I compete with myself: Viswanathan Anand
After some great results in 2014, five-time World champion Viswanathan Anand is approaching the forthcoming World Chess Championship 2014 in Sochi (Russia) with quiet confidence and a positive frame of mind. After losing the title to Magnus Carlsen of Norway last year in Chennai, Anand played powerfully at the Candidates tournament this year in March to brush past seven other contenders, including Levon Aronian, Vladimir Kramnik and Veselin Topalov. He remained unbeaten and earned the right to be the challenger to Carlsen.
In the Category 21 Bilbao Masters, Anand once again exhibited tremendous form to win with a round to spare. The Indian, gunning for his sixth title, shares his thoughts on the forthcoming clash. Excerpts from an interview:
Are you happy with Sochi as the venue?
Sochi is a great venue. Aruna (Anand’s wife) was very impressed when she inspected it a few months back. They have held the F1 and hosted the Winter Olympics. So I think it will be excellent. Russian chess audiences are always very appreciative and the warm weather there should be good.
What’s your approach towards this Match?
I am happy with my chess performance this year. Actually in 2013, I had some good results but those were marred by a few bad losses. In 2014, I was more consistent in Khanty Mansiysk and Bilbao and played the chess I enjoy playing. So I would say I’m approaching Sochi with positive feelings.
Six WCC matches since 2007. Isn’t that a whole lot?
Really six in seven years! I didn’t realise it. Like I said, I compete with myself. There are times when you think you have had enough and after a few moments you realise you want more! Chess for me is something that I am fascinated with. I still realize that there are so many openings to learn from, to explore much more, new variations to uncover. Still, when I start work on chess, I feel like a six-year-old with a chessboard, waiting at the Tal club to play Blitz.
How do you rate Magnus as an opponent now?
He has achieved a lot and is tenacious in his play. He will definitely come to Sochi motivated.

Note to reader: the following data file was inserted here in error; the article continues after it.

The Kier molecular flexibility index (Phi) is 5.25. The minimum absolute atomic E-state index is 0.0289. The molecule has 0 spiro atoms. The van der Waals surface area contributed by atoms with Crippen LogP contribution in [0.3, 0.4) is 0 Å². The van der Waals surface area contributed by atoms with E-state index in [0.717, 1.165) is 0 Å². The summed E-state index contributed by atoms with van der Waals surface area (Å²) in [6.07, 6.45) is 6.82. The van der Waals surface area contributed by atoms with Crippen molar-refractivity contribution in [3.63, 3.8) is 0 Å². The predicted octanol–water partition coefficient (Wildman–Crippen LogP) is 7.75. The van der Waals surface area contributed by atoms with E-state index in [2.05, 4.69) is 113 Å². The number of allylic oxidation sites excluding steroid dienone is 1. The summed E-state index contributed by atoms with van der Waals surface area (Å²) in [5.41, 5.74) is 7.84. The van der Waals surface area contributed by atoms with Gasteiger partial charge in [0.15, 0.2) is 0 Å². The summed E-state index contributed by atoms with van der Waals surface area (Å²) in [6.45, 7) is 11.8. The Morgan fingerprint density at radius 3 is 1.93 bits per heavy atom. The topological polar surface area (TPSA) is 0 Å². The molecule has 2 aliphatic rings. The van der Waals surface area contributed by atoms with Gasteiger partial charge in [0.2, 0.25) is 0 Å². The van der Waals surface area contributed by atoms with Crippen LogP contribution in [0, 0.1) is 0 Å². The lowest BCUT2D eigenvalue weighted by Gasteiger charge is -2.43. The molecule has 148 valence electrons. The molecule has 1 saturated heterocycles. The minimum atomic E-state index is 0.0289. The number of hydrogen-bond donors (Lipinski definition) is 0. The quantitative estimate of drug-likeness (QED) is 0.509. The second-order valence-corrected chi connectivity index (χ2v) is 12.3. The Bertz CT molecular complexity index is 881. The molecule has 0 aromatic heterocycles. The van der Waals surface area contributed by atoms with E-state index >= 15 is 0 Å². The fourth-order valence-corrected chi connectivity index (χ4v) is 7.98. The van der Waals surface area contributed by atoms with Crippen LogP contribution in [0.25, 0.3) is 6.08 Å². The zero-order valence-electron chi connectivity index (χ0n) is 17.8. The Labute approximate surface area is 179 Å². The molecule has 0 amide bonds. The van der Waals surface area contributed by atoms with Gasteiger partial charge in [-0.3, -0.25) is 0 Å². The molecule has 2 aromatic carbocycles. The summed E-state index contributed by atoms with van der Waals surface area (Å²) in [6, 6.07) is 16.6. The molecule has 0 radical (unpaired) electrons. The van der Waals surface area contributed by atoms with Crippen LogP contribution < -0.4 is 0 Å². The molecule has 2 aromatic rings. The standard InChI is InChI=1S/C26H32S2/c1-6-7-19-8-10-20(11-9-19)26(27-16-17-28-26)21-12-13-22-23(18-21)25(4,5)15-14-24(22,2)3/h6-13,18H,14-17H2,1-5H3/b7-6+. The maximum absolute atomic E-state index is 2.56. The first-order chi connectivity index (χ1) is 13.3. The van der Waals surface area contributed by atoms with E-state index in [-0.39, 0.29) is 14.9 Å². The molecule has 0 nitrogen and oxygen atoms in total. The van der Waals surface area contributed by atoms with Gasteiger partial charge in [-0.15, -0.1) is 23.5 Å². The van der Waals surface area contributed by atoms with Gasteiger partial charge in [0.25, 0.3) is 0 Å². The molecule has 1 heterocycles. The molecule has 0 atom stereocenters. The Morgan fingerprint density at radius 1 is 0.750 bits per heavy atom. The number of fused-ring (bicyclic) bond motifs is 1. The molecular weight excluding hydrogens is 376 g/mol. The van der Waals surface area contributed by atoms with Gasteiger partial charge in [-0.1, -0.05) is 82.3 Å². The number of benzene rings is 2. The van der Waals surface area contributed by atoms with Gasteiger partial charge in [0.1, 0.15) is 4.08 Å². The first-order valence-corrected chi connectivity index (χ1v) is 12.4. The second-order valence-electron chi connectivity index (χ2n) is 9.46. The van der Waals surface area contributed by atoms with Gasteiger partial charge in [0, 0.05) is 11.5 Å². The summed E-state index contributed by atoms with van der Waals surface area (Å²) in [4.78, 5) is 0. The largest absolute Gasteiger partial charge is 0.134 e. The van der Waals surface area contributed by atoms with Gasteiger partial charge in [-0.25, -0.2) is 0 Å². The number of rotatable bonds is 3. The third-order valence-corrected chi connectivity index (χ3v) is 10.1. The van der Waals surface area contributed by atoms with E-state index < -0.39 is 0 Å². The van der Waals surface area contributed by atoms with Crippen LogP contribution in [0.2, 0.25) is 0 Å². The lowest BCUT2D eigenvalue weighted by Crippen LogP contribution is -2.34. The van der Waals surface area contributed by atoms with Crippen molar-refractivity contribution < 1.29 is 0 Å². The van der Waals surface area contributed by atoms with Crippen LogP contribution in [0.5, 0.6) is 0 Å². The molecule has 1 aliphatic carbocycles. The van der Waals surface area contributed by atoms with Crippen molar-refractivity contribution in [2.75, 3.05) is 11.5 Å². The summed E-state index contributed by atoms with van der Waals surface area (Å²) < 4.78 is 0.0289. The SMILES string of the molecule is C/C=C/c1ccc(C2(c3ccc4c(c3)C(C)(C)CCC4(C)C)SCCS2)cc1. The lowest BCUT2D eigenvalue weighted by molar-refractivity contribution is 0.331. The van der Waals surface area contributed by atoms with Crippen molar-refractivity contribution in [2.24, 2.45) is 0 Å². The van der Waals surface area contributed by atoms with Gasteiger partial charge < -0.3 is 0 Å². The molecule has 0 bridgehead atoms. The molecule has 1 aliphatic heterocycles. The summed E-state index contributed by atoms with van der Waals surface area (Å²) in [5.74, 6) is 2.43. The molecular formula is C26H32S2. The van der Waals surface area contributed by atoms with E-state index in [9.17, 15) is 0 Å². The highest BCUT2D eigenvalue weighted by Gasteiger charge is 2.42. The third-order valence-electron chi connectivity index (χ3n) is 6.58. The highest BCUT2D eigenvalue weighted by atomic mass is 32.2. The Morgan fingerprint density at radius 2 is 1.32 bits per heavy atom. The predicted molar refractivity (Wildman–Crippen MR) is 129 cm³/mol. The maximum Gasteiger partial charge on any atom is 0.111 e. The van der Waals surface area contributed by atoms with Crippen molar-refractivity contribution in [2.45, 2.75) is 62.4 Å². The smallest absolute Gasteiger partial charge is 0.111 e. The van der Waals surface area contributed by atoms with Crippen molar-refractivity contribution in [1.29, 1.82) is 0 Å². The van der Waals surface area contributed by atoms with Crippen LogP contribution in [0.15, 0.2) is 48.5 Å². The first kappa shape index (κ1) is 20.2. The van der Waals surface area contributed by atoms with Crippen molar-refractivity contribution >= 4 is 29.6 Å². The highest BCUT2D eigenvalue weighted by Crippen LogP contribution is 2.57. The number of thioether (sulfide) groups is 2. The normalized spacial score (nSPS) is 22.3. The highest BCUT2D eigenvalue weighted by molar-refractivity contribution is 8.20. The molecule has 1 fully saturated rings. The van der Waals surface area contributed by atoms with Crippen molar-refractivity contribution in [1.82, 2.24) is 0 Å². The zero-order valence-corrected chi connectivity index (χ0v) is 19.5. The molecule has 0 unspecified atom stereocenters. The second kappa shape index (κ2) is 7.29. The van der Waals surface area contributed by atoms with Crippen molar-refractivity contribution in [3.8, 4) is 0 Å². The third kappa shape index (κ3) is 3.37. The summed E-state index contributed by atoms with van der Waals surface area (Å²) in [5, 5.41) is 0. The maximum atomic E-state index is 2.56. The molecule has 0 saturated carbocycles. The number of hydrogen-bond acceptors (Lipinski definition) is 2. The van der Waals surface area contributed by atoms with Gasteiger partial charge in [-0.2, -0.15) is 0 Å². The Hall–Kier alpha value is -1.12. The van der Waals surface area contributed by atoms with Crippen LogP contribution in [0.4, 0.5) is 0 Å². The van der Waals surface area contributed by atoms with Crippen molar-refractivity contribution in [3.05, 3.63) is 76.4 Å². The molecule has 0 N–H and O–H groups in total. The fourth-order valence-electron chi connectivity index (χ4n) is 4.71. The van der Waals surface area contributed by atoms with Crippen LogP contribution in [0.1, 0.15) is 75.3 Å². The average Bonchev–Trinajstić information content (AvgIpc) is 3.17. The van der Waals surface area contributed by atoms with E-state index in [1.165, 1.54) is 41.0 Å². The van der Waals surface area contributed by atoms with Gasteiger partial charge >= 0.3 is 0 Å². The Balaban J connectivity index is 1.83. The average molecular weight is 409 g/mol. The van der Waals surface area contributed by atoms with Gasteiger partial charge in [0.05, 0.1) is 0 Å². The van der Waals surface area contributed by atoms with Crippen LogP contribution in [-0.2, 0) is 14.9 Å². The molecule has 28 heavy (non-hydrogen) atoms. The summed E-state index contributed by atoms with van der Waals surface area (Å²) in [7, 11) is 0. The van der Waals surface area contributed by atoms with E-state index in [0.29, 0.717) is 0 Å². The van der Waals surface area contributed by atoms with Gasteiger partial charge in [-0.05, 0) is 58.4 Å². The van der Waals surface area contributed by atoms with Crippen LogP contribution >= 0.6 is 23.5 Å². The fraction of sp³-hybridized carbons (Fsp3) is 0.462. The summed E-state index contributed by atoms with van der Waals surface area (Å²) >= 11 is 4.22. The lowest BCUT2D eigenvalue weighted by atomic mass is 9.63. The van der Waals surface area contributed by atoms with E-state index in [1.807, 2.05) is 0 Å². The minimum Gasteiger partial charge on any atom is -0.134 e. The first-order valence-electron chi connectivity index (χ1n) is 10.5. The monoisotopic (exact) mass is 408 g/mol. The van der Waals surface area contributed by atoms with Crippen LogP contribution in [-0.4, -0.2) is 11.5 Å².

Your thoughts on permanent second Peter Nielsen joining the Carlsen camp?
Peter is a very nice person. I was quite touched that he sent me a picture of their baby from the hospital, almost the same way I sent Akhil’s photo.
Any changes in Team Anand?
That will have to wait till the press conference. OK, I would like to admit that there have been changes on all fronts.
What about the psychological undercurrents in the Match?
Every match has its undercurrents. I don’t really believe in mind games or micro analysing media interviews or who said what. If it is relevant to chess, my team lets me know. Otherwise I do not read or follow chess news.
How are your personal equations with opponents?
It depends. Kramnik and I are very good friends. In fact he even helped me in 2010. I would count Boris Gelfand as my close friend in chess.
How do you relax while preparing for such a huge battle?
Well it has been fun to have some time and be with my son Akhil. For him, you are just his playmate. At home, I am asked to stay away at meal times as I am the biggest distraction. It is so wonderful that a child’s love and laughter is so selfless. Funnily, now my No. 1 songs are 5 Little Ducks and Mr Sun Sun…
V Anand, India, age 44, Elo 2792 (his best in 30 months), World No. 6; 5-time world champ; world champ in KO, tournament and Matchplay formats
Magnus Carlsen, Norway, age 23, Elo 2863, World No. 1, reigning world Champion in Matchplay, rapid and blitz; GM at 13, broke Kasparov’s Elo peak of 2851
12-game match with tiebreak provision
Time Control: Three and a half hours per player with slabs and increments
Games start at 5.30pm IST
Match Dates: Nov 8, 9, 11, 12, 14, 15, 17, 18, 20, 21, 23, 25.
Rest Days: Nov 10, 13, 16, 19, 22, 24.
Tiebreaks (if reqd): Nov 27.
Prize Distribution: Nov 28
Venue: Olympic media centre, Sochi, Russia
First player to attain 6.5 points will become world champion. (one point for a win, half a point for a draw)
HEAD TO HEAD
6-6 in classical chess. But since becoming world No. 1 in 2010, it’s 6-1 in Carlsen’s favour
Winning rematches are always a tricky proposition, but Carlsen has age on his side. Here’s a list of the age of the champions in successful rematches
1985 | Kasparov (22) bt Karpov (34) 1969 | Spassky (32) bt Petrosian (40) 1961 | Botvinnik (50) bt Tal (25) 1961 1954 | Symslov (33) bt Botvinnik (43) 1934 | Alekhine (45) bt Euwe (36), 1937
YEARS AT THE TOP
FIRST AND LAST FINALS OF THE ALL-TIME GREATS
Lasker: 1894-1921 (27 yrs) Anand: 1995-2014 (19) Kasparov: 1984-2000 (16) Karpov: 1975-1990 (15) Botvinnik: 1951-63 (13) Alekhine: 1927-37 (10) Steinitz: 1886-1896 (10) Kramnik:2000-2008 (8)